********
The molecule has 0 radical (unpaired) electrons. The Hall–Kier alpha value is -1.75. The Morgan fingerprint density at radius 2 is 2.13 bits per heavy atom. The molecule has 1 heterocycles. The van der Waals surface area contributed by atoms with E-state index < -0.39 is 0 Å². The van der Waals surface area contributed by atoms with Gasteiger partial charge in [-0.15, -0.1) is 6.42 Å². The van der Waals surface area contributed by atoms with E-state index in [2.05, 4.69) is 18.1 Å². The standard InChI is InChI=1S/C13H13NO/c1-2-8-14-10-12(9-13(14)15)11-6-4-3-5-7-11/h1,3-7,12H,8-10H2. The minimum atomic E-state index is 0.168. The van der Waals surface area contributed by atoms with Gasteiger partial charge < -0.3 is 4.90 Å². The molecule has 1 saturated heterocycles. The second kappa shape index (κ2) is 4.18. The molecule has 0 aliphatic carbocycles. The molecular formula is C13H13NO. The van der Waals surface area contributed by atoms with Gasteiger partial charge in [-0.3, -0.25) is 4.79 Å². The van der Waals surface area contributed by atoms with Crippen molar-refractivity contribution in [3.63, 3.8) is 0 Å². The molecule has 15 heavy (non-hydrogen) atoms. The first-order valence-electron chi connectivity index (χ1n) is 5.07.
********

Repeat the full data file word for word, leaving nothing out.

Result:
The molecule has 0 radical (unpaired) electrons. The Hall–Kier alpha value is -1.75. The Morgan fingerprint density at radius 2 is 2.13 bits per heavy atom. The molecule has 1 heterocycles. The van der Waals surface area contributed by atoms with E-state index < -0.39 is 0 Å². The van der Waals surface area contributed by atoms with Gasteiger partial charge in [-0.15, -0.1) is 6.42 Å². The van der Waals surface area contributed by atoms with E-state index in [2.05, 4.69) is 18.1 Å². The standard InChI is InChI=1S/C13H13NO/c1-2-8-14-10-12(9-13(14)15)11-6-4-3-5-7-11/h1,3-7,12H,8-10H2. The minimum atomic E-state index is 0.168. The van der Waals surface area contributed by atoms with Gasteiger partial charge < -0.3 is 4.90 Å². The molecule has 1 saturated heterocycles. The second kappa shape index (κ2) is 4.18. The molecule has 0 aliphatic carbocycles. The molecular formula is C13H13NO. The van der Waals surface area contributed by atoms with Gasteiger partial charge in [-0.3, -0.25) is 4.79 Å². The van der Waals surface area contributed by atoms with Crippen molar-refractivity contribution in [3.63, 3.8) is 0 Å². The molecule has 15 heavy (non-hydrogen) atoms. The first-order valence-electron chi connectivity index (χ1n) is 5.07.